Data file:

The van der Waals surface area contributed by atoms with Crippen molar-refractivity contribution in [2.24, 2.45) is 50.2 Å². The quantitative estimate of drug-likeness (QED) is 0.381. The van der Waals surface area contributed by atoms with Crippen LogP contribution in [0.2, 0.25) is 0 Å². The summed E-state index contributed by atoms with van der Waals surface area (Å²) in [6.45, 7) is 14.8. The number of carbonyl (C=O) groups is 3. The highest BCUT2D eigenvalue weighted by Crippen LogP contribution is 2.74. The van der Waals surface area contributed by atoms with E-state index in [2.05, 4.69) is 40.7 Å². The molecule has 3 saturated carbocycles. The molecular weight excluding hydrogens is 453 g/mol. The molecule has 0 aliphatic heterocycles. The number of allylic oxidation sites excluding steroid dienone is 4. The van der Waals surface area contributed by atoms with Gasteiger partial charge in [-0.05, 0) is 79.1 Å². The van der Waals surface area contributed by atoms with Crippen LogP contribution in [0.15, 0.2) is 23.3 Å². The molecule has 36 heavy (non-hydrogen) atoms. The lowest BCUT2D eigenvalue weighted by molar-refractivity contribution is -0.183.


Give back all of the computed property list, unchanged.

The van der Waals surface area contributed by atoms with Crippen molar-refractivity contribution in [2.24, 2.45) is 50.2 Å². The quantitative estimate of drug-likeness (QED) is 0.381. The van der Waals surface area contributed by atoms with Crippen LogP contribution in [0.2, 0.25) is 0 Å². The summed E-state index contributed by atoms with van der Waals surface area (Å²) in [6.45, 7) is 14.8. The number of carbonyl (C=O) groups is 3. The highest BCUT2D eigenvalue weighted by Crippen LogP contribution is 2.74. The van der Waals surface area contributed by atoms with E-state index in [2.05, 4.69) is 40.7 Å². The molecule has 3 saturated carbocycles. The molecular weight excluding hydrogens is 453 g/mol. The molecule has 0 aliphatic heterocycles. The number of allylic oxidation sites excluding steroid dienone is 4. The van der Waals surface area contributed by atoms with Gasteiger partial charge in [-0.05, 0) is 79.1 Å². The van der Waals surface area contributed by atoms with Crippen LogP contribution in [0.15, 0.2) is 23.3 Å². The molecule has 36 heavy (non-hydrogen) atoms. The lowest BCUT2D eigenvalue weighted by molar-refractivity contribution is -0.183.